Yield: The price of better hearing
December 20, 2018
Nevah and I bought me an expensive Christmas gift that, so far, we're both enjoying. I've worn hearing aids since nine years ago when a bout with labyrinthitis destroyed most of the hearing in my right ear in an instant. As soon as I could after that episode, I bought a pair of hearing aids and I've worn the same ones for nine years — never lost one or had to replace anything but the batteries.
Over time, old age affected the hearing to a degree in my "good" left ear and hearing in my "bad" right ear continued on a downhill trend. So, finally, Nevah and I decided to see what new hearing aids might do to improve my hearing.
I went to a different hearing specialist, ol' Dr. Aural Testor, and after an extensive battery of tests, we decided to go whole hog and opted to buy a set of new age, battery-less, digital hearing aids. In 10 days, the expensive, sleek little critters arrived at doc's office and he fitted and calibrated them for each ear.
I have to admit that my new hearing aids allow me to hear better, but they are so sensitive that they pick up tiny sounds that I used to not hear. Why, I even heard the dollars softly fluttering out of my bank account to pay for the devices.
Ol' Nevah welcomes that I can watch TV now without having to blow out her ear drums. I've quit saying "huh?" as much as before. I'm told that after a few weeks of use, Doc can apply more fine tuning to get even more out of my remaining hearing. We'll see about that.
So, I guess I can chalk my new hearing aids experience to "so far, so good." Oh, and did I forget to mention — they're expensive. I still wonder how a smart phone with enough computer power to send a man to the moon and back can sell for $100 and hearing aids cost more than 40 times that much?
Recommended Stories For You
I'm living with an understanding that you can't put a price on better hearing, even if it's not perfect.
Friends from Iowa sent me this winter Ole and Lena joke. I think this joke will pass the political correctness censors.
Ole and Lena lived in a small rural town in northwest Iowa. They were sitting down to their usual cup of morning coffee listening to the weather report coming over the radio. "There will be 3 to 5 inches of snow today and a snow emergency has been declared. City officials say to park your cars on the odd numbered side of the streets." Ole got up from his coffee and replies, "Well, okay." Two days later, again they both are sitting down with their cups of morning coffee and the weather forecaster intoned, "There will be 2 to 4 inches of snow today and a snow emergency has been declared. City officials say to park your cars on the even numbered side of the streets." Ole sips his coffee and replies, "Well, okay."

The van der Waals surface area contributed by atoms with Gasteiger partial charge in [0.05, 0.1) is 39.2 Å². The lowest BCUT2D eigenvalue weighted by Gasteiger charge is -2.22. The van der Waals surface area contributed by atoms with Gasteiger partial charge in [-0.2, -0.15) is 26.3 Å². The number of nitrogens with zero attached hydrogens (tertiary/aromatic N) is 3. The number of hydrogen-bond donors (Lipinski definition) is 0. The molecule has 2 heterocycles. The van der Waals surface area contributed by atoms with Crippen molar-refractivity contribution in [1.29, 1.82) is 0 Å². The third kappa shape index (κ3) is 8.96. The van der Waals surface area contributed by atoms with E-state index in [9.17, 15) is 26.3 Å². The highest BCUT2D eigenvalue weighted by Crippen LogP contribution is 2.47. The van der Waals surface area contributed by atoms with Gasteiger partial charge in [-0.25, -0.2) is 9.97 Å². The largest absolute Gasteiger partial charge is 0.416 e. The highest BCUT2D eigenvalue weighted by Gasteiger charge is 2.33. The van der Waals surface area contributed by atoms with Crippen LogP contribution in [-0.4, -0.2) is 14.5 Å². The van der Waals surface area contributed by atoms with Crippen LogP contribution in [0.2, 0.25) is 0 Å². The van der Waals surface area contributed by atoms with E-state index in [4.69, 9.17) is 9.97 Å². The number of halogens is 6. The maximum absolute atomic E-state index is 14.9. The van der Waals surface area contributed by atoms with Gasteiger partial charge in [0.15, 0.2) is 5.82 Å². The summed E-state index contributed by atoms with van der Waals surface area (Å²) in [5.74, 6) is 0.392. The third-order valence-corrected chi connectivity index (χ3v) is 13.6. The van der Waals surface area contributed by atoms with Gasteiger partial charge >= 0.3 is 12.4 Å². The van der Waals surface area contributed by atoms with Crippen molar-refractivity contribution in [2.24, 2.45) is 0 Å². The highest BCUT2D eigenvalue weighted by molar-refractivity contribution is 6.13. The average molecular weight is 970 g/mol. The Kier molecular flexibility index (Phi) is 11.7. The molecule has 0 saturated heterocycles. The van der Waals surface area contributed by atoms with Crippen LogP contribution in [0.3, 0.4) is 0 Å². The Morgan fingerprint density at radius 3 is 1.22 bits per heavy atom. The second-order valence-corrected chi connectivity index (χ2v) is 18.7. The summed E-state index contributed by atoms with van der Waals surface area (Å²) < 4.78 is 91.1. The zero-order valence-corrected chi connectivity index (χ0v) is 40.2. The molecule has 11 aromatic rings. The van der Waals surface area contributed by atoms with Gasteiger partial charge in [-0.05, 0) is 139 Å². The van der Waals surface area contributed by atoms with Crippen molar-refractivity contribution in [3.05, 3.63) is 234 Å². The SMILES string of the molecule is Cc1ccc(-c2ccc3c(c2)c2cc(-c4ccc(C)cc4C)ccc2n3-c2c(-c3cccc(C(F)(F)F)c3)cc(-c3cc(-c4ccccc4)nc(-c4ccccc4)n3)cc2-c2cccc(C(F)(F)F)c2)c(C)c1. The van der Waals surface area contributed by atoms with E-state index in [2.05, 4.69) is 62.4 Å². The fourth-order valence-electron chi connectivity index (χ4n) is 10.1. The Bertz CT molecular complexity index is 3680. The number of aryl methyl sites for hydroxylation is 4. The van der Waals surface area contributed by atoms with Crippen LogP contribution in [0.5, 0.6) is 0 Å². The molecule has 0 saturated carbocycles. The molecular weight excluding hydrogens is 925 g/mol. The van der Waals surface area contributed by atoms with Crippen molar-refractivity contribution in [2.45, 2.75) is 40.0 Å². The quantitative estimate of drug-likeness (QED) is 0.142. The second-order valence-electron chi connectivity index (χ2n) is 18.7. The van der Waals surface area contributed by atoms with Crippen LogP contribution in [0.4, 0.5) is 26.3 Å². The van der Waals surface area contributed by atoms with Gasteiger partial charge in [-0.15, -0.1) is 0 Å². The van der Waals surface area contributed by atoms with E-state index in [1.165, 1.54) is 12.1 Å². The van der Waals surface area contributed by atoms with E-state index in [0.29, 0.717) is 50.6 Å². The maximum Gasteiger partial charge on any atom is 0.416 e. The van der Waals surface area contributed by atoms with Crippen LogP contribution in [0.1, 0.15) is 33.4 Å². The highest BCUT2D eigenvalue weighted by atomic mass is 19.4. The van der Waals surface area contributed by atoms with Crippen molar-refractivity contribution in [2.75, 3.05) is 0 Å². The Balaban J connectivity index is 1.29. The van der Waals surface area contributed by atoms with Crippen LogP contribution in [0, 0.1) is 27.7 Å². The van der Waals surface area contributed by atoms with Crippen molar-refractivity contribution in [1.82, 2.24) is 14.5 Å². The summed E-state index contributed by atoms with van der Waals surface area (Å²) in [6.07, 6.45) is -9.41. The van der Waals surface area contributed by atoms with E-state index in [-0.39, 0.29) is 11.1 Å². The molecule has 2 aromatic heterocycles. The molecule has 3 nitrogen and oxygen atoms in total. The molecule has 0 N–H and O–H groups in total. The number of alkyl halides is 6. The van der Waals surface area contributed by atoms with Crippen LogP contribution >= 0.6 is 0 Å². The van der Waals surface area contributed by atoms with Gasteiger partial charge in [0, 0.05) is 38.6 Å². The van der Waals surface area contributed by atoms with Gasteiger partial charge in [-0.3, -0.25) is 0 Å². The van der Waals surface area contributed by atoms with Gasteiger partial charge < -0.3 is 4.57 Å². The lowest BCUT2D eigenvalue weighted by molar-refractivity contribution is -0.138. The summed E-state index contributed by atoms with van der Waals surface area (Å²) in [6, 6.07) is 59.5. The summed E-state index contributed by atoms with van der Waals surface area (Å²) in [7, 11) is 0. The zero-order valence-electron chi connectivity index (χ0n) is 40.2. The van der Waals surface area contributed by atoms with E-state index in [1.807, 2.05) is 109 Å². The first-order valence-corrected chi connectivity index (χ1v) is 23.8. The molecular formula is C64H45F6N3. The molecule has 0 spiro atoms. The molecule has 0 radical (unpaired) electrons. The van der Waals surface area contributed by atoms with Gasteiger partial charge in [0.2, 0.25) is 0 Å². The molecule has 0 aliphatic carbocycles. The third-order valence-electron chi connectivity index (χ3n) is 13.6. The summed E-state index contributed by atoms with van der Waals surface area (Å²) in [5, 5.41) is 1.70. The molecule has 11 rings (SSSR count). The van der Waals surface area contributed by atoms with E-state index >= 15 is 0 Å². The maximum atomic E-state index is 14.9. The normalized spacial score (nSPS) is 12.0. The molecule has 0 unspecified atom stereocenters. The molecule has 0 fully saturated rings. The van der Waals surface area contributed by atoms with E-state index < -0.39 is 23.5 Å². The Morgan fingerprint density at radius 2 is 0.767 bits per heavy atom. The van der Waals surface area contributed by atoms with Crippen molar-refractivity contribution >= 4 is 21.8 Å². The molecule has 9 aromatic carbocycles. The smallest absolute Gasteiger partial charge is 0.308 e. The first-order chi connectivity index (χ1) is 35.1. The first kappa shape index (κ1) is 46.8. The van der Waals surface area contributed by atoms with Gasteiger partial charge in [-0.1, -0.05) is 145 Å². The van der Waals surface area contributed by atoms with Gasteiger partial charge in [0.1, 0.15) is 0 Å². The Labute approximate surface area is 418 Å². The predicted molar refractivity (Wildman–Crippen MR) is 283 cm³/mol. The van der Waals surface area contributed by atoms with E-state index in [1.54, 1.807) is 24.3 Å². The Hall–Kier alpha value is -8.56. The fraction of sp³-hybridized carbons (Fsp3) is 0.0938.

Three days later, again they both are sitting down with their cups of coffee and the weather forecast blares over the radio, "There will be 6 to 8 inches of snow today and a snow emergency has been declared. You must park your cars on the … " and then the power went out and Ole didn't get the rest of the instructions. He says to Lena, "What you think I should do now, Lena?"
Lena replies, "Aw, Ole, just leave the car in the garage today."
Deep in the Arkansas Ozark Mountains, a hillbilly's wife went into labor in the middle of the night and the old country doctor came to assist in the delivery.
Since there was no electricity, because the family was living off the grid,
the doctor handed the father-to-be a lantern and said, "Here. You hold this high so I can see what I am doing." Soon, a baby boy was brought into the world.
"Whoa, there," said the doctor, "Don't be in such a rush to put that lantern down. I think there's another one coming." Sure enuf, within minutes he had delivered a baby girl.
"Hold that lantern up, don't set it down there's another one!" said the doctor.
Within a few minutes he'd delivered a third baby.
"No, don't be in a hurry to put down that lantern, it seems there's yet another one coming!" cried the doctor.
The redneck scratched his head in bewilderment and asked, "Doc, do you think there's a chance that the light from this lantern might be attracting them?'
Here's a rural joke from probably 80 years ago. An old blacksmith realized his back wuz giving out and he would soon have to quit working so hard.
So, he advertised in the local paper for an apprentice and picked out a strong young lad to fill the job.
Now, the old fellow was crabby, exacting, and impatient. His first instruction to his new apprentice wuz, "Don't ask me a lot of questions,"
His second instruction to his new apprentice wuz, "Just do whatever I tell you to do."
Later on that first day, the old blacksmith took a cherry hot iron out of the forge and laid it on the anvil. "Get the hammer over there," he instructed his apprentice. "When I nod my head, hit it real good and hard."
The town began looking for a new blacksmith and preparing for a funeral.
Here are my words of wisdom for the week. I'm at an age when I enjoy my wild oats with prune juice and All-bran. Have a good 'un. ❖